Day: March 4, 2019

Debt Avalanche for the WIN!!!

CC0190BD-349B-4D12-AA89-561115F11D5F.pngWhen I initially started to pay down debt, which was credit card debt (back in 2017), I learned the debt snowball method, which is a highly popular debt payoff method in personal finance. The debt snowball method is where you use any extra funds available to pay off your smallest debt, while only paying the minimum on all other debt. Once your smallest debt is paid to $0, you snowball that payment along with any extra funds into the next smallest balance. You continue this strategy until all balances are paid to $0. So you know an example is coming (I just love examples, what can I say I’m a visual person!) Let’s say you have a total of $19,000 in debt with various interest rates:

  1. $5,000 (22%, minimum payment $115)
  2. $2,500 (12%, minimum payment $50)
  3. $7,000 (29%, minimum payment $175)
  4. $4,500 (24%, minimum payment $95)

I entered the interest rates because we’ll use those in an example further down. With the debt snowball method here’s the order in which you would pay down this debt assuming that in addition to your minimum payments you had an extra $50 to pay towards your debt:

  1. $2,500 (minimum payment of $50 + additional $50= $100) every month until paid in full then you’ll snowball that $100 into your next highest debt.
  2. $4,500 (minimum payment of $95 + additional $100 = $195 from previous debt) continue on to next debt until all are paid in full.
  3. $5,000 (minimum payment of $115 + additional $195 = $310) then on to the last debt, the largest.
  4. $7,000 (minimum payment of $175 + additional $ = $485) pay this amount until paid in full.

With an additional $50 and the debt snowball method it would take 83 months (6yrs and 9 months) to pay off this debt instead of 149 months (12yrs and 4 months). The interest paid with this method would be $21,013.40, a savings of $12,618.40 from the original payment method. Also you can see, by the time you get to the largest debt you have a much larger payment amount to throw at that balance. This is a great method and has been proven to work for those in debt. According to Dave Ramsey “when you see the plan working, you’re more likely to feel like you can stick it out. And when you keep at it, you’ll succeed in becoming debt-free!” Ramsey also says, ” Winning with money is 80% behavior and only 20% head knowledge.” I would definitely have to agree with him on this. Changing our financial behaviors is what will ultimately make us successful with reaching our financial goals.

Now after using the debt snowball to pay down over $10,000 in credit card debt, I have recently found a new more financially savvy way to pay down debt. The debt avalanche, which is when you pay down your debt from the highest interest rate down to the balance with the lowest interest rate. So for example, using our same numbers from above, but listing them from highest interest rate to the lowest:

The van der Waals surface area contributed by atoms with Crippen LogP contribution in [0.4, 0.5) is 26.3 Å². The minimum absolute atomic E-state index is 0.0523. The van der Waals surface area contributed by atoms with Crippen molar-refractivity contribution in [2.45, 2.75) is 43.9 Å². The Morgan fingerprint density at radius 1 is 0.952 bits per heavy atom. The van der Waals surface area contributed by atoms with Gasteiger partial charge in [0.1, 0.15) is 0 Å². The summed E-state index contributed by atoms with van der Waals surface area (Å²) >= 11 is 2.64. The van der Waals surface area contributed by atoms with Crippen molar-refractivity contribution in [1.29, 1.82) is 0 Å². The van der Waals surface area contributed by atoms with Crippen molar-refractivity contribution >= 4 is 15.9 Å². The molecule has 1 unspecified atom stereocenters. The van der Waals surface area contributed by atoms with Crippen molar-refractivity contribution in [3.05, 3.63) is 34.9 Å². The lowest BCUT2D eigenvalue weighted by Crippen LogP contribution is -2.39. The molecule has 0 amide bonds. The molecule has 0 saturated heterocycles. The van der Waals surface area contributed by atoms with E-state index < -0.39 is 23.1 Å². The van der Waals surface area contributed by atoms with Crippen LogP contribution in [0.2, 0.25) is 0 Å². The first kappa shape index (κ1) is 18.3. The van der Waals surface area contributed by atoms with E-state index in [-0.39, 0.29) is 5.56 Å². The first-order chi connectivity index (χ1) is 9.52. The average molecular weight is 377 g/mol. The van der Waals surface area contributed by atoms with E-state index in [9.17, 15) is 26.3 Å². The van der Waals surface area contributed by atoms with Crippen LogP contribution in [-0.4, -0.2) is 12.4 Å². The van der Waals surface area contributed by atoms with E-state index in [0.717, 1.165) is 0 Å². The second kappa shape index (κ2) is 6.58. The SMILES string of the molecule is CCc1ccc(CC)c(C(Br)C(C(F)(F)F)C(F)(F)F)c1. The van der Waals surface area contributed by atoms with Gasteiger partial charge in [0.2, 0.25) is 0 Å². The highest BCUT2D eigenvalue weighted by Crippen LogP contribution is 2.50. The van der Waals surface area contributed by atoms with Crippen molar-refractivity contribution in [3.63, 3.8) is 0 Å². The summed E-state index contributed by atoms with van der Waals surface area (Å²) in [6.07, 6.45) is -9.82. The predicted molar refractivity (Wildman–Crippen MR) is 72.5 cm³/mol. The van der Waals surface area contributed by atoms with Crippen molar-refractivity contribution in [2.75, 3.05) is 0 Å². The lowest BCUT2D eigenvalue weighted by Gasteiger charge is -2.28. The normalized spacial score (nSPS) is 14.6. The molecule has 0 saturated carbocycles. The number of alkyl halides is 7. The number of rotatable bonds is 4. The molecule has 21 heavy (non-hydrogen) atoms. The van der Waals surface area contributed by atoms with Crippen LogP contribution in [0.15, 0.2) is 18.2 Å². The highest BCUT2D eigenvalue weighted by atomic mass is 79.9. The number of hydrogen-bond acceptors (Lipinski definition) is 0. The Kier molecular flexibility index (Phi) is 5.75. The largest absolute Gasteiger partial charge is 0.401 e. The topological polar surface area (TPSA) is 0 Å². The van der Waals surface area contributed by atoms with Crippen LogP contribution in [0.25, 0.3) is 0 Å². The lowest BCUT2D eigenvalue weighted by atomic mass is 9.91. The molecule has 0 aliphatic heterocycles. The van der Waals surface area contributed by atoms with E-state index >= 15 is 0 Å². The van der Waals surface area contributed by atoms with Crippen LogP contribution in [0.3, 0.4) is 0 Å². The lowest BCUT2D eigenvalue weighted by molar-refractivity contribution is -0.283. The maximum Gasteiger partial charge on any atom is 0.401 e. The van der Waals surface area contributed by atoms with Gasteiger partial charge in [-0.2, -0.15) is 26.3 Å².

1. $7,000 (29%-$175 minimum payment)
  2. $4,500 (24%-$95 minimum payment)
  3. $5,000 (22%-$115 minimum payment)
  4. $2,500 (12%-$50 minimum payment)

With the debt avalanche method in this example it would take 76 months (6yrs and 3 months) to pay off this debt instead of 149 months (12yrs and 4 months). The interest paid with this method will be $17, 661.20, a savings of $15, 970.78 from the original payment schedule and a savings of $3,352.39 from the debt snowball method. So in the end, not only does the debt avalanche save you a significant amount on interest it also decreases the amount of time you’ll be paying down your debt. What could you do with an extra $3,352.39?

Since I am laser focused on achieving my financial goals and want to optimize my savings it’s debt avalanche for the WIN!!! That’s extra savings that I’ll have to throw at my mortgage once I start to tackle it. Although the debt avalanche is the method I am currently using, I suggest you use whatever method will help you ultimately achieve your financial goals. Choose the method that is doable and the one that you’re most likely to stick with. I know this phase of achieving financial independence can be long and boring but just stick to the plan and trust the process, the finish line is closer than you think!

If you’re in the process of paying down debt please leave me a comment and let me know what method you’re using and how it’s working for you.

Lastly, if you would like to do some calculations of your own this is a great debt snowball calculator. Just follow the instructions and see your results.

Until Next Time,